GOP lawmakers say they want to use the seldom used Congressional Review Act to upend a host of Environmental Protection Agency rules. The legislative tool essentially allows Congress to veto recently completed agency regulations. The law lets sponsors skip Senate filibusters, meaning Republicans would not have to negotiate with Majority Leader Harry Reid, D-Nev., for a floor vote or secure the tricky 60 votes typically needed to do anything in the Senate.
A spate of contentious EPA rules that are soon to be finalized could be prime targets, including the national air quality standard for ozone, toxic emission limits for industrial boilers and a pending decision about whether to regulate coal ash as hazardous waste. Representative Fred Upton, R-Mich., the likely incoming chairman of the Energy and Commerce Committee, says they're not going to let EPA regulate what they've been unable to legislate.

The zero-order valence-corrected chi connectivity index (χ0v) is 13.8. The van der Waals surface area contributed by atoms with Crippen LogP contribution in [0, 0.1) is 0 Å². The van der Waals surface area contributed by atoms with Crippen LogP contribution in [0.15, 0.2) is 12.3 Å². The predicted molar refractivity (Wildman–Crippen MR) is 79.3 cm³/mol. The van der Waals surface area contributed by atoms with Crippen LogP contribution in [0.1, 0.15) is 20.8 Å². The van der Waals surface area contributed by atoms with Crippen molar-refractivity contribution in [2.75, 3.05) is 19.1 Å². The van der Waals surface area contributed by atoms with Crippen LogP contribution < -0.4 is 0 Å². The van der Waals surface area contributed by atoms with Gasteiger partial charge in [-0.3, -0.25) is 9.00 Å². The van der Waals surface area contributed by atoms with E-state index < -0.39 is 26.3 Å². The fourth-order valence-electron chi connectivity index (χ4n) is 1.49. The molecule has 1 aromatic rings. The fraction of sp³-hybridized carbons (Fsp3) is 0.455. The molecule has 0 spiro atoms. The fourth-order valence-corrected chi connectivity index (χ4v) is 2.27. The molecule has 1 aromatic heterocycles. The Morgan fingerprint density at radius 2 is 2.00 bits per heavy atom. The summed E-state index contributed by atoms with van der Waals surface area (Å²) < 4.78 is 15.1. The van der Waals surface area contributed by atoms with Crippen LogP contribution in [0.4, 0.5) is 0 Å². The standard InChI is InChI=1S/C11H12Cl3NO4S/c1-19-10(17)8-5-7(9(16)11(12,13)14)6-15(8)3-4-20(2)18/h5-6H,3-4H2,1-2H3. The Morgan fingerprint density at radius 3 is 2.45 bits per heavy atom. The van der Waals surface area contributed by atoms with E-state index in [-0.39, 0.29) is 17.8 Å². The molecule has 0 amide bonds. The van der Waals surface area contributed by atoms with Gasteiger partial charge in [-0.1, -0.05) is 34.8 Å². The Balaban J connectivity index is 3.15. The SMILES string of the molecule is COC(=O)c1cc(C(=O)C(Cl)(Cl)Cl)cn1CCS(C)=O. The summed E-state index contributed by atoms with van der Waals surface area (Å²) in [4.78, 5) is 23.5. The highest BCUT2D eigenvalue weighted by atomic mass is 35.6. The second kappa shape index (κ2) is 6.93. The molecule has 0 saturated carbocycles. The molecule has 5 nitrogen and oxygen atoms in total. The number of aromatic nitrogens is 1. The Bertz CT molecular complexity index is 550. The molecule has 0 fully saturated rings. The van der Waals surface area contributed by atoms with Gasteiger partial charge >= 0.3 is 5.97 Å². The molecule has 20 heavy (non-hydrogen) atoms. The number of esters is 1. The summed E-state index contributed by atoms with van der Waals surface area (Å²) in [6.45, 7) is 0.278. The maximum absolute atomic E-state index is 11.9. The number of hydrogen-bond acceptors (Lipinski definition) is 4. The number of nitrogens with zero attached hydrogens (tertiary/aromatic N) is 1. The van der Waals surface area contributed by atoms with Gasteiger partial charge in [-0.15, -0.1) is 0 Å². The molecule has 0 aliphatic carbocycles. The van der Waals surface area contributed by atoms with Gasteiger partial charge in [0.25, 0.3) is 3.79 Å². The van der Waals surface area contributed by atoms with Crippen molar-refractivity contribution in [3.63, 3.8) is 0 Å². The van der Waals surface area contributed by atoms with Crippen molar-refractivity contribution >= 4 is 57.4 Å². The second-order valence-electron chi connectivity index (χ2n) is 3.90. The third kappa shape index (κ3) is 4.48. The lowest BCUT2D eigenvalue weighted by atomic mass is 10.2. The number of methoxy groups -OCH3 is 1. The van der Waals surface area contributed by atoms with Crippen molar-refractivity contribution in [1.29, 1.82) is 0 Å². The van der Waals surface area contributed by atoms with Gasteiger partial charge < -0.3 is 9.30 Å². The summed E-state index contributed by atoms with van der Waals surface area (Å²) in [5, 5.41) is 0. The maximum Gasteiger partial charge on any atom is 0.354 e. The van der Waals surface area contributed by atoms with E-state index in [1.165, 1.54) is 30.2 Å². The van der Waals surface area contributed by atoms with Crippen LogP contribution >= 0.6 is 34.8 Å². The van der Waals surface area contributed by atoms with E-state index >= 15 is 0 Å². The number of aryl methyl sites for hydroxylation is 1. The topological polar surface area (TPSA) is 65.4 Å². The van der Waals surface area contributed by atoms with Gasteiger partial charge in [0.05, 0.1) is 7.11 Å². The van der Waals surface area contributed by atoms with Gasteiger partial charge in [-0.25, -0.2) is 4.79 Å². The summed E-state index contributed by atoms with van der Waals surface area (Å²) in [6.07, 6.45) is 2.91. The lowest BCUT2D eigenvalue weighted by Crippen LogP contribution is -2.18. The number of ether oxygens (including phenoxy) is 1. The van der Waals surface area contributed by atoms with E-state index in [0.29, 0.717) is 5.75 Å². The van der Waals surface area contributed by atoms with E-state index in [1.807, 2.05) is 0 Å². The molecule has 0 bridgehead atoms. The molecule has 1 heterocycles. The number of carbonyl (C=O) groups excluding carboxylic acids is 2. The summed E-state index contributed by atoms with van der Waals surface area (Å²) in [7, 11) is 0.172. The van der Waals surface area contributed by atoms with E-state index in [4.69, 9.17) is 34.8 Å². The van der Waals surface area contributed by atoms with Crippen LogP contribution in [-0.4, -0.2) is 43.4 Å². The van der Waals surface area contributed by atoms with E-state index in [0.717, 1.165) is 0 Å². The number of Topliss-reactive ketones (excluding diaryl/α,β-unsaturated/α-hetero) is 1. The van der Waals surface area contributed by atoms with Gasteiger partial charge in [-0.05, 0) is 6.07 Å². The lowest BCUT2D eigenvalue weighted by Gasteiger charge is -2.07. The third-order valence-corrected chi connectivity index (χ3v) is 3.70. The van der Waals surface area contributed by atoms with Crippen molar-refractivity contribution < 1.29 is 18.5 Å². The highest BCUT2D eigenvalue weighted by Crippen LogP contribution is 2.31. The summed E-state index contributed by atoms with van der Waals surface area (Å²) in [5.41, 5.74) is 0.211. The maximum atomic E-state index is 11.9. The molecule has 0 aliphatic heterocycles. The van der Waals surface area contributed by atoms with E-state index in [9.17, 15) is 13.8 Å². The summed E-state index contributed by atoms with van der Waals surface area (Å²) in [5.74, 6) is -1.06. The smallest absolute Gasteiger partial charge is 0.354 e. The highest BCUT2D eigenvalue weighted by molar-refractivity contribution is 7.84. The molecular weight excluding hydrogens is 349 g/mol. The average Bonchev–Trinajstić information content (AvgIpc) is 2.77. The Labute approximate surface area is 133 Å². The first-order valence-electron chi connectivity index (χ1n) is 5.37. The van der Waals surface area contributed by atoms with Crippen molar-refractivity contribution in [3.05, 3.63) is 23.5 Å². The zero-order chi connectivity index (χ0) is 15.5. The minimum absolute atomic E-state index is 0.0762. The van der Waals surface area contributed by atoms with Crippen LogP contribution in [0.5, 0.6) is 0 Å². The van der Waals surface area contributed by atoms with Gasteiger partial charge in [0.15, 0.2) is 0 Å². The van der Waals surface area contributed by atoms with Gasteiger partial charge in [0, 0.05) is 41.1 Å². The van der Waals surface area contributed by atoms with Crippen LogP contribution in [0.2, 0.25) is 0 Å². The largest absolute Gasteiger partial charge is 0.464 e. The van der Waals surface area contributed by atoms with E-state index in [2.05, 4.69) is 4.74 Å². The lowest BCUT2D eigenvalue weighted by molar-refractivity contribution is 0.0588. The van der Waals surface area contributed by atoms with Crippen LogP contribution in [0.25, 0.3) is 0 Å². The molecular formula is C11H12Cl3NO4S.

The Congressional Review Act does come with certain complications. The plan includes direct attacks against the administration's policies, would face White House opposition and difficulty getting the two-thirds vote needed in both chambers to overcome a veto. Also it might look bad politically to be seen as simply undoing environmental regulations with no replacement or direction.